Uber users in three Florida markets will soon have the ability to book Uber drivers by the hour.
The ride-share giant announced its “Hourly” service, which will become available by June 2 to all riders in 12 U.S. cities, including Miami, Orlando and Tampa.
“Building on a global pilot, we’re launching Hourly to provide riders a more convenient way to get things done, and to provide an additional earnings opportunity for drivers as we move forward in this ‘new normal,’” said Niraj Patel, Uber’s director of Rider Operations.
“When you need to run errands, head to a doctor’s appointment, or grab groceries, Hourly fits around your schedule flexibly for those moments if and when you prefer extra time and added peace of mind.”
The service serves as an alternative to booking a sequence of one-way trips with different drivers over a short period.
Time can be scheduled in blocks in advance. Uber executives say this should offer a more guaranteed income to drivers themselves, who now can lock in time upfront rather than waiting for spontaneous alerts during periods when they make themselves available.
Riders won’t be able to book trips that go out of the test markets, and they can’t use Hourly service for trips to or from airports.
But using the Uber app, riders can schedule a driver’s first stop and up to three other stops in advance, all of which can change during the time a driver is booked.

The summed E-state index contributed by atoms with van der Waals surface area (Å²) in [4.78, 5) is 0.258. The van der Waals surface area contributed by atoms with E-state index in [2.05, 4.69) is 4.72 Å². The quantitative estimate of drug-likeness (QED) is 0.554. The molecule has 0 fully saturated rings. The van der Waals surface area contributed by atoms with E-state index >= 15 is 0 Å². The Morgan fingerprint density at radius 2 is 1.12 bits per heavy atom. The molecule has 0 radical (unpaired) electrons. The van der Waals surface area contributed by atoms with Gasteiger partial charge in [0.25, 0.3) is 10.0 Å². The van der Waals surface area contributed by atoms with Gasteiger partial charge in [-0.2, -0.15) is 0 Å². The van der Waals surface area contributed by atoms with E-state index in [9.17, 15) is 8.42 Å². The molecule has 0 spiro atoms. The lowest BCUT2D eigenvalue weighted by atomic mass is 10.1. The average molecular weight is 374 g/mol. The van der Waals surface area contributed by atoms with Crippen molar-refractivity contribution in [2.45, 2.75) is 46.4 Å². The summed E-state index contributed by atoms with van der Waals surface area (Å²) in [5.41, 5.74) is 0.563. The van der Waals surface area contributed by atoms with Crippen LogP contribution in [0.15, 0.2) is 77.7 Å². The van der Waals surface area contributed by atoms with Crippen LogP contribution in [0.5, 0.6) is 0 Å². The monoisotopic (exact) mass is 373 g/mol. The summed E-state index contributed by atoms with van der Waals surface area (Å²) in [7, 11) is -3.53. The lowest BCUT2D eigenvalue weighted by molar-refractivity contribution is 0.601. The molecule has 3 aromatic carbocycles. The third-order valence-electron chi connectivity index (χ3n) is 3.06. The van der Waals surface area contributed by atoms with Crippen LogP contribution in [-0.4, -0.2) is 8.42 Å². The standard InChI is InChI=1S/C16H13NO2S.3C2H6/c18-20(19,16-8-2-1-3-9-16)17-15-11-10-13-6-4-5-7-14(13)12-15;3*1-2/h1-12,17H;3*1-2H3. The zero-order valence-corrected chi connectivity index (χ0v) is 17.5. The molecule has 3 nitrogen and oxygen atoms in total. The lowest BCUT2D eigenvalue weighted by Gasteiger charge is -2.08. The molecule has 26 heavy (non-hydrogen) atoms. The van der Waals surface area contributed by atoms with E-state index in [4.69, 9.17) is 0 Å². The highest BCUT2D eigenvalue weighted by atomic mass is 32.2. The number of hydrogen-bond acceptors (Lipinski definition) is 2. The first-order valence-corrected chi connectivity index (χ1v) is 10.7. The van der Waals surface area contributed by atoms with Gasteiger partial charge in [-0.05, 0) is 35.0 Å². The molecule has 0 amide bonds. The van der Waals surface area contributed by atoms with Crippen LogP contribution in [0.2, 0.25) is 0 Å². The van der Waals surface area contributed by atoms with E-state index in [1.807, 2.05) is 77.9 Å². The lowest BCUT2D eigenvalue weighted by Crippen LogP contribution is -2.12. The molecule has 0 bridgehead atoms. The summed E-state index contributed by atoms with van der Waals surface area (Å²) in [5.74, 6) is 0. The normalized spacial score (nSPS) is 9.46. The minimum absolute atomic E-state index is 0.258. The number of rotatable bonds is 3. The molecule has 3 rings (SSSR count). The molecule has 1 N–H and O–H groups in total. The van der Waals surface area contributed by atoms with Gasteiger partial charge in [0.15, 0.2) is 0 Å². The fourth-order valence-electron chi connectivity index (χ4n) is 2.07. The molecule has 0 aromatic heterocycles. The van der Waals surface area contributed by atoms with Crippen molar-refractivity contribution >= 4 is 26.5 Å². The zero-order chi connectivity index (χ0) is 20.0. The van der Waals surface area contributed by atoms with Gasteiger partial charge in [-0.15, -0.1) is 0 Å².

If Hourly is used, trips must be booked with $50 for one hour or $100 for two hours, meaning they can’t schedule fractions of hours at lower rates. Even if riders end up needing less time than expected, they will be expected to pay for the full time booked.
Should rides exceed the allotted time, riders will get charged by the minute for overage time.
There will be limits on mileage that can be used in time frames, differing from market to market. Uber said some cities would have a limit of 40 miles drivers can travel in an hour when booked for Hourly service.
Riders and drivers are asked to communicate further details of trips through the Uber app.
Uber, in the past year, debuted several new services in Florida, including booking by phone and a partnership with the state to offer free rides for domestic violence victims who need to escape a dangerous situation.